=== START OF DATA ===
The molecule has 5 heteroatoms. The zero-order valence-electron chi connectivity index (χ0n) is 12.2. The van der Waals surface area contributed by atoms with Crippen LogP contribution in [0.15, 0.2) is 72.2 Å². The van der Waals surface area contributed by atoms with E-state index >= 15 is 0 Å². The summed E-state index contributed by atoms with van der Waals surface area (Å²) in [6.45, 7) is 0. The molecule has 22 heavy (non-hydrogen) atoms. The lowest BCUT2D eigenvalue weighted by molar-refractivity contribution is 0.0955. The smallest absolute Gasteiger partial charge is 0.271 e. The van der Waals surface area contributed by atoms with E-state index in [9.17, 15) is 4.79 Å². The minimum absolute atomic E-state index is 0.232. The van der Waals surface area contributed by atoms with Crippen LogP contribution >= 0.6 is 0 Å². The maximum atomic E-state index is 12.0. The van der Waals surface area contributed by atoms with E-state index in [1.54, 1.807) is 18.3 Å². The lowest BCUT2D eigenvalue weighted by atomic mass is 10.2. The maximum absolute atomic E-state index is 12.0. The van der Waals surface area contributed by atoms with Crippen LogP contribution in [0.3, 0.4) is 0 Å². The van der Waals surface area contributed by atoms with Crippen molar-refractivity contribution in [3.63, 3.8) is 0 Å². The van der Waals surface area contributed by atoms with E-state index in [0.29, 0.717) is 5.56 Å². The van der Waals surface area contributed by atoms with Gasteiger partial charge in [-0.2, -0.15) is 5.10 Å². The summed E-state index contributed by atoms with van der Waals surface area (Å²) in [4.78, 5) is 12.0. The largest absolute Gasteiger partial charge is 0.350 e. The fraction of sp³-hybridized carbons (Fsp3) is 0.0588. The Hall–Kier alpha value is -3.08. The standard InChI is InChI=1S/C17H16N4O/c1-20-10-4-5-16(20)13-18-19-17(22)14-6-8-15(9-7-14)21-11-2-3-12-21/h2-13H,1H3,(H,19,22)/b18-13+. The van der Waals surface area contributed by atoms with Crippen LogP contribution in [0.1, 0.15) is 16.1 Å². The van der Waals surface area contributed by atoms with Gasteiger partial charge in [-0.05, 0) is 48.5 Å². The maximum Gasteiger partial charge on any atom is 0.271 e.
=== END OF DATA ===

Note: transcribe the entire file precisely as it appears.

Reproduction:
The molecule has 5 heteroatoms. The zero-order valence-electron chi connectivity index (χ0n) is 12.2. The van der Waals surface area contributed by atoms with Crippen LogP contribution in [0.15, 0.2) is 72.2 Å². The van der Waals surface area contributed by atoms with E-state index >= 15 is 0 Å². The summed E-state index contributed by atoms with van der Waals surface area (Å²) in [6.45, 7) is 0. The molecule has 22 heavy (non-hydrogen) atoms. The lowest BCUT2D eigenvalue weighted by molar-refractivity contribution is 0.0955. The smallest absolute Gasteiger partial charge is 0.271 e. The van der Waals surface area contributed by atoms with E-state index in [9.17, 15) is 4.79 Å². The minimum absolute atomic E-state index is 0.232. The van der Waals surface area contributed by atoms with Crippen LogP contribution >= 0.6 is 0 Å². The maximum atomic E-state index is 12.0. The van der Waals surface area contributed by atoms with E-state index in [1.54, 1.807) is 18.3 Å². The lowest BCUT2D eigenvalue weighted by atomic mass is 10.2. The maximum absolute atomic E-state index is 12.0. The van der Waals surface area contributed by atoms with Crippen LogP contribution in [0.3, 0.4) is 0 Å². The van der Waals surface area contributed by atoms with Crippen molar-refractivity contribution in [3.63, 3.8) is 0 Å². The van der Waals surface area contributed by atoms with E-state index in [0.29, 0.717) is 5.56 Å². The van der Waals surface area contributed by atoms with Gasteiger partial charge in [-0.2, -0.15) is 5.10 Å². The summed E-state index contributed by atoms with van der Waals surface area (Å²) in [4.78, 5) is 12.0. The largest absolute Gasteiger partial charge is 0.350 e. The fraction of sp³-hybridized carbons (Fsp3) is 0.0588. The Hall–Kier alpha value is -3.08. The standard InChI is InChI=1S/C17H16N4O/c1-20-10-4-5-16(20)13-18-19-17(22)14-6-8-15(9-7-14)21-11-2-3-12-21/h2-13H,1H3,(H,19,22)/b18-13+. The van der Waals surface area contributed by atoms with Crippen LogP contribution in [0.1, 0.15) is 16.1 Å². The van der Waals surface area contributed by atoms with Gasteiger partial charge in [-0.05, 0) is 48.5 Å². The maximum Gasteiger partial charge on any atom is 0.271 e.